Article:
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Cancer Biology Research Program

The Cancer Biology Research Program at MUSC Hollings Cancer Center focuses on identifying and characterizing genetic and epigenetic alterations that affect cancer. The driving rationale is that identified gene-RNA-protein networks and pathways represent potential targets for diagnostics, prognostics, and therapeutic interventions. The overall goals of this program are to show how these alterations in tumor cells and their microenvironment impact signaling and growth characteristics of tumors and to support development and validation of preventive and therapeutic strategies to treat cancer.

These goals are realized through a multi-level approach that includes monthly program meetings, program-specific seminars, transdisciplinary research teams, intramural funding and training opportunities, investments in existing and new shared resources, and targeted recruitment of faculty. The Cancer Biology Research Program membership consists of 30 basic and clinical scientists drawn from 11 departments distributed across the colleges of Medicine and Dental Medicine at MUSC.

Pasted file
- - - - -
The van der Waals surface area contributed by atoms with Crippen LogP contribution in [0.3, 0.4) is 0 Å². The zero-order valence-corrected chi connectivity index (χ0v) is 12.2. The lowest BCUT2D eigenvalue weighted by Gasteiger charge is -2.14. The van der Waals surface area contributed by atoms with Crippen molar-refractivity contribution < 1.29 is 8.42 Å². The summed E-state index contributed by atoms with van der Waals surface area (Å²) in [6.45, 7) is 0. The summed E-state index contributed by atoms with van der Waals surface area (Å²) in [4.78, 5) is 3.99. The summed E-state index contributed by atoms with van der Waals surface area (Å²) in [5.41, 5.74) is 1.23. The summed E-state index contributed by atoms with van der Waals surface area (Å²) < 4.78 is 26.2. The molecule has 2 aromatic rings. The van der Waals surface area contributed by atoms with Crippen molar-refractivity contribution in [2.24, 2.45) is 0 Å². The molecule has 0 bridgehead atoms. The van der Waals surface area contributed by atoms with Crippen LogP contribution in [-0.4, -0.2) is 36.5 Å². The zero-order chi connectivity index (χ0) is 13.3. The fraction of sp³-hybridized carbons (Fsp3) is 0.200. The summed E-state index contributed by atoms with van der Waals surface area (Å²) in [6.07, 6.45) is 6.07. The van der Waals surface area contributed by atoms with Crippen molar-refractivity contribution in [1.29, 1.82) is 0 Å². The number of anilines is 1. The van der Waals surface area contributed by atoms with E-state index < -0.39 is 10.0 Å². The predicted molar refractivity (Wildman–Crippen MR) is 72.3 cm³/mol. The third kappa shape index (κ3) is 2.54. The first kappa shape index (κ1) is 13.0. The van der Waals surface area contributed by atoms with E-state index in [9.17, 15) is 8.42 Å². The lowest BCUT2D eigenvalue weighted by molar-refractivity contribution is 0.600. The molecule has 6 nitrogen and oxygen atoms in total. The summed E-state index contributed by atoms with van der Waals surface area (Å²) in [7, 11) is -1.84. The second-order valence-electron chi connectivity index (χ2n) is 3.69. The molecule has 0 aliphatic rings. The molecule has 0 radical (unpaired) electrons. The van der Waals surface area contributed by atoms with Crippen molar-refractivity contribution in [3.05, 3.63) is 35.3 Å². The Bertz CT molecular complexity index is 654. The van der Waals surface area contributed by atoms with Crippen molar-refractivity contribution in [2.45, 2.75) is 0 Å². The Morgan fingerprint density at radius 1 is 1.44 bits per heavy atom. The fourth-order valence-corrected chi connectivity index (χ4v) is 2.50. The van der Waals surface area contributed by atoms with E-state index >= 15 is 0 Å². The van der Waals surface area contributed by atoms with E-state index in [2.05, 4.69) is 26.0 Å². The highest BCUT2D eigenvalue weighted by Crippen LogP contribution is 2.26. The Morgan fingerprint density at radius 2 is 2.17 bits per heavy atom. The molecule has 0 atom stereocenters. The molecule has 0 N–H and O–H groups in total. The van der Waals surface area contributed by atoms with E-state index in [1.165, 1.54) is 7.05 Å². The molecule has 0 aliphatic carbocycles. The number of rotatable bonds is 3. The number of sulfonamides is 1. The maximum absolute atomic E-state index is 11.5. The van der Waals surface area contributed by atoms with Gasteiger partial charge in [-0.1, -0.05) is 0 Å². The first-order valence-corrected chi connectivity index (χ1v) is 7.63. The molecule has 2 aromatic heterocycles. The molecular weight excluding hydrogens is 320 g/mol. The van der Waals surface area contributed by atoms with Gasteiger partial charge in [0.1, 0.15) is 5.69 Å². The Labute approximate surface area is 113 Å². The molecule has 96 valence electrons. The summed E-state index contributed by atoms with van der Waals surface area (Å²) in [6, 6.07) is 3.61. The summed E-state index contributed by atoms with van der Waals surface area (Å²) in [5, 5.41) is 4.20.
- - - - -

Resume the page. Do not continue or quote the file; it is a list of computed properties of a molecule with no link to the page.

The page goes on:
The overall themes of the program focus on:

  • Cancer genomics and genetics: To identify driver genomic alterations and elucidate how they contribute to tumor development and progression.
  • Molecular regulation of gene expression: To determine the transcriptional and post-transcriptional regulatory mechanisms mediating malignancy, including gene expression; RNA stability, processing, and translation; and non-coding RNAs.
  • The tumor micro- and macro-environment: To elucidate cell-to-cell communication and extracellular factors in the tumor micro- and macro-environment that drive tumor progression.

Program Leader

Philip H. Howe 

Philip H. Howe, Ph.D.

Professor and Chair of
Biochemistry & Molecular Biology
College of Medicine

Academic Focus: Cytokine signaling in cancer; Cancer stem cells

Featured Research

Dr. Nancy Klauber-DeMore in her lab

Innovative research laid the foundation for the development of the first potential new osteosarcoma treatment in over 30 years.